It’s In The Details

I was recently working on a project and was finding it quite frustrating and challenging. I found myself being unproductive, putting it off and being resistant to actually completing the project. I think we have all been there at some point. Before becoming completely overwhelmed, I took a break from the project and tried to look at what was happening as objectively as possible. What I realized was that while I was interested in the overall project and the impact it could have, I had not a drop of interest in dealing with the specific details that I had to pay attention to for this portion of the project. Once I realized this, I was able to reset, call on colleagues for support, and get through this part of the project efficiently and move on to the portion of the project that interested me most.

On the majority of job descriptions, there is almost always a sentence  “must have strong attention to detail” while attention to detail is critical to any role, and some people have superhero-like ability to pay attention to the smallest details, many of us have an affinity to certain details. It almost goes without saying that if you enjoy the details of what you are doing, you will have more success, greater enjoyment, etc. We can all learn to pay attention to details, but what are those details that you truly enjoy? How do you know what details those are?

Details are the differentiator, they can solve the case, win the game or race, make someone or something stand out. What details make you stand out (personally, professionally)? If you don’t like your answer to that question think about this one. What details do you enjoy?

Enjoy Yourself!

I was recently introduced to a song by Gil Scott-Heron “Angel Dust” via my father during a visit this past December. While I was familiar with some of Gil Scott Heron’s work, I had never heard this particular song. The 23 minute and 21-second song has since stayed in heavy rotation on my playlist. The combination of the horns, keyboards, drums, guitars, bass, and I am sure several other instruments is energizing, relaxing, and puts me into a laid back, smooth groove. While there are many things that I like about this song, the first 5 minutes of the song is what prompted me to write this particular blog post. In the first five minutes Gil Scott-Heron rhythmically tells you to Enjoy Yourself:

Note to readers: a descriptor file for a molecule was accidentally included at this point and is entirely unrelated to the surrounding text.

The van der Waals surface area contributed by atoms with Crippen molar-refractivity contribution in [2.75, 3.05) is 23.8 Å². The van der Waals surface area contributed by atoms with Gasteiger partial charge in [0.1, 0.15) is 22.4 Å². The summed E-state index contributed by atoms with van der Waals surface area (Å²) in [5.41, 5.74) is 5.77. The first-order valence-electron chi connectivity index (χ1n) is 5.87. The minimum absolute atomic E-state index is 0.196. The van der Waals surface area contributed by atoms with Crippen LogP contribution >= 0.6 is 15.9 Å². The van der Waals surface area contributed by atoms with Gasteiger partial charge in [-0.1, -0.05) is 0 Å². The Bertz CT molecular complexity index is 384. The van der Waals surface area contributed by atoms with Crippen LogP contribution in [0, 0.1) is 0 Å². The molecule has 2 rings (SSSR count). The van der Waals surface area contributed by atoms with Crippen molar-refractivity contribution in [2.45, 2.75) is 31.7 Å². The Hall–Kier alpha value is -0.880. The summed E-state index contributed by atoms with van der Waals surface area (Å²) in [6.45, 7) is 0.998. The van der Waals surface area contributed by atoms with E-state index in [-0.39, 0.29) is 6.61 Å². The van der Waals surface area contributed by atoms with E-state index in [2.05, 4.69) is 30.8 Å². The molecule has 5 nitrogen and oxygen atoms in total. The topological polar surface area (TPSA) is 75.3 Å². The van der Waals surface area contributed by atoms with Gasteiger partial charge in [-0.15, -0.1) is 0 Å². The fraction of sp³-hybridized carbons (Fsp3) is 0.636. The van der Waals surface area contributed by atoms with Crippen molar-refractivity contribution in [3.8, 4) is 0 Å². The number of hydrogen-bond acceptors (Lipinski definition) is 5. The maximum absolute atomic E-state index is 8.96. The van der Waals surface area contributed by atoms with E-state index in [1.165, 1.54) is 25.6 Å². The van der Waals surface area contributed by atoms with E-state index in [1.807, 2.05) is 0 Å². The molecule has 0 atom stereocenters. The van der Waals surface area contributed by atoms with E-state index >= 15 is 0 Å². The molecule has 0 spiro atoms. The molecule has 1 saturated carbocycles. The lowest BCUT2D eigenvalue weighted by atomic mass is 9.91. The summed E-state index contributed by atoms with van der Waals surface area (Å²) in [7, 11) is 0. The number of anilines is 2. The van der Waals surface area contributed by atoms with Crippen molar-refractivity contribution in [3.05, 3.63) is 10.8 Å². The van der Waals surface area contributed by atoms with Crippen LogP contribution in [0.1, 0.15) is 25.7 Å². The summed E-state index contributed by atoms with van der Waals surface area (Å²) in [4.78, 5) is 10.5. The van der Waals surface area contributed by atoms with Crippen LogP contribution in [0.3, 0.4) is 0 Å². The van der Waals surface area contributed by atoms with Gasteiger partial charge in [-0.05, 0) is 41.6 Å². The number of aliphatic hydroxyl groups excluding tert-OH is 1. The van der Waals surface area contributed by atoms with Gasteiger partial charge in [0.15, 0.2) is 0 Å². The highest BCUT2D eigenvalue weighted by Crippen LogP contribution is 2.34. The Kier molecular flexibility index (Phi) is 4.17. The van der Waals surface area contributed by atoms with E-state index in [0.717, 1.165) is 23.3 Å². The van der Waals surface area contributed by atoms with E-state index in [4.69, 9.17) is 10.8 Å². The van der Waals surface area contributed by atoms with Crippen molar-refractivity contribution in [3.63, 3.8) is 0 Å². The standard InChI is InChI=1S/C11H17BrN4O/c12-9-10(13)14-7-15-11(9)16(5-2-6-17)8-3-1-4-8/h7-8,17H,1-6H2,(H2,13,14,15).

“Your principle responsibility since we are on the subject is to enjoy yourself. People always say enjoy yourself, enjoy yourself, hope you enjoy yourself, did you enjoy yourself? I want you to enjoy yourself. Well, that’s what I want you to do. However, I want you to understand that it is your only responsibility. You may not enjoy nobody else in this motherfucker, but enjoy yourself, you need to enjoy yourself I mean how else could you enjoy someone else who is not enjoying themselves, they have to first enjoy themselves. People don’t say go out this evening and enjoy everybody, they say enjoy yourself because they know that is all you can really do. You cannot enjoy anyone else, you can hope that they enjoy themselves, but you cannot really enjoy them, you can enjoy yourself, do what you can, set goals that you can reach, make sure that you can reach what you are goaling for, or make sure that you can goal what you are reaching for, enjoy yourself is what I am trying to say. It is your only responsibility……” Gil Scott-Heron